Absolutely no chance to read in the last couple of days. I’ve been learning how to drive a monster 17 tonne machine, also known as a bus, capable of carrying up to 90 other humans. I’ve learnt to navigate through the wide and insanely narrow streets of Sydney suburbs without destroying life, property or my sanity. It’s an intensely physical job, with response times in the microseconds, as opposed to the at least minutes what I’ve been accustomed to over the last few years. Feedback is instant – either a honk from a fellow road user, a destroyed rear-view mirror, or a damaged bus. The instructors are hard, and the men and women doing this driving are interesting characters on their own.
It’s a project I wanted to do for a while – learn to drive a bus. I’ve got my heavy vehicle license a couple of weeks ago. I’m eligible to drive a variety of heavy vehicles that have a single axle at the back. And as a self-inflicted capstone to this project before deciding to do this part-time, I’ll be driving a bus over the Sydney Harbour Bridge with potentially 90 people on board. I’ve never driven a car through Sydney CBD, so beginning this service from the heart of the city as my first episode driving is both exhilarating, and nerve-wracking. I do have a mentor beside me for the next few weeks until i’m comfortable driving on my own. The days will be at least 15 hours long, given the long commute I have to do to get to the bus depot, with a 4 hour break in between shifts. The wages are near poverty level, and the stories of the people who are on the same cohort as me have been eye-opening. I’ve made a couple of good mates already, and am amazed at the optimism despite the hard, blue-collar work that is bus driving. Huge respect to the craftsmen and craftswomen that are bus drivers, after what I’ve experience in just the last 48 hours.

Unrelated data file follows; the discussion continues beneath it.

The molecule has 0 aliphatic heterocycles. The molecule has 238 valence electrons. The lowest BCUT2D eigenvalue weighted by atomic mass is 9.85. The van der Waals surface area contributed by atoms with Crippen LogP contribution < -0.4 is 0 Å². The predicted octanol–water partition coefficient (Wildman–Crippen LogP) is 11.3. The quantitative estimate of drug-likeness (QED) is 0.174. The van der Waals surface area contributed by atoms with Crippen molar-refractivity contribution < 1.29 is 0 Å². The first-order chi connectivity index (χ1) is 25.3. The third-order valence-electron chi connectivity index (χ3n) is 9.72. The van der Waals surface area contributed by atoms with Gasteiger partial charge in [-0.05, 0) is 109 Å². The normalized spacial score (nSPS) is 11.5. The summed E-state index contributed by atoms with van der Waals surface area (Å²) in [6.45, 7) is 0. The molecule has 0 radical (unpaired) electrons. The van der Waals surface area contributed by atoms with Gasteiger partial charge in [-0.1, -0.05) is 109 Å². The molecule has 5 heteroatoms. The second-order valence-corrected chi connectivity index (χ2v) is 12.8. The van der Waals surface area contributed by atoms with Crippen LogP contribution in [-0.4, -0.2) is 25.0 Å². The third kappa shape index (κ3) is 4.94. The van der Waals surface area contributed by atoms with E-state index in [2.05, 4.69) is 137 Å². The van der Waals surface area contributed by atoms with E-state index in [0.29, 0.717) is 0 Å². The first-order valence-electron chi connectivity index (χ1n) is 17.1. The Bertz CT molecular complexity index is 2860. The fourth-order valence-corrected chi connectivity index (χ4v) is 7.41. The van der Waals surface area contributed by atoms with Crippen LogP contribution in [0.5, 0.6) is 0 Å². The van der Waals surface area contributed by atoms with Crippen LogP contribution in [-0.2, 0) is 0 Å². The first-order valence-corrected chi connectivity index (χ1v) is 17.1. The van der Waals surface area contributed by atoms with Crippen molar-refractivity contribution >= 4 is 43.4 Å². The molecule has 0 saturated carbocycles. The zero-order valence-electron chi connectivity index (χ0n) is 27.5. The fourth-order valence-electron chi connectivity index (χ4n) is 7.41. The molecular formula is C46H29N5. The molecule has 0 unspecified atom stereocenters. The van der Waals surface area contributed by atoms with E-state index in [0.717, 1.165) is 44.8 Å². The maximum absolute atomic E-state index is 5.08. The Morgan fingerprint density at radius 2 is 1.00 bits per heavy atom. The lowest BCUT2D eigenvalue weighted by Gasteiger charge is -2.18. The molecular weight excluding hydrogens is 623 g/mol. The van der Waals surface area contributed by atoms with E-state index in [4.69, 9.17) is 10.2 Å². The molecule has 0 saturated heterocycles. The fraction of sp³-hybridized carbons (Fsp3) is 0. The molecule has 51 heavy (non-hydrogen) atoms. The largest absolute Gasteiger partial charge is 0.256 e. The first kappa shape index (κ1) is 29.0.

To bear up under loss, to fight the bitterness of defeat and the weakness of grief, to be victor over anger, to smile when tears are close, to resist evil men and base instincts, to hate hate and to love love, to go on when it would seem good to die, to seek ever after the glory and the dream, to look up with unquenchable faith in something evermore about to be, that is what any man can do, and so be great.
– Zane Grey, author
The thing I missed the most in the last couple of days? Music, whether making it or listening to it. You can’t listen to music while driving a bus, or use a mobile phone. A great sacrifice to make indeed!
50 Baroque Pieces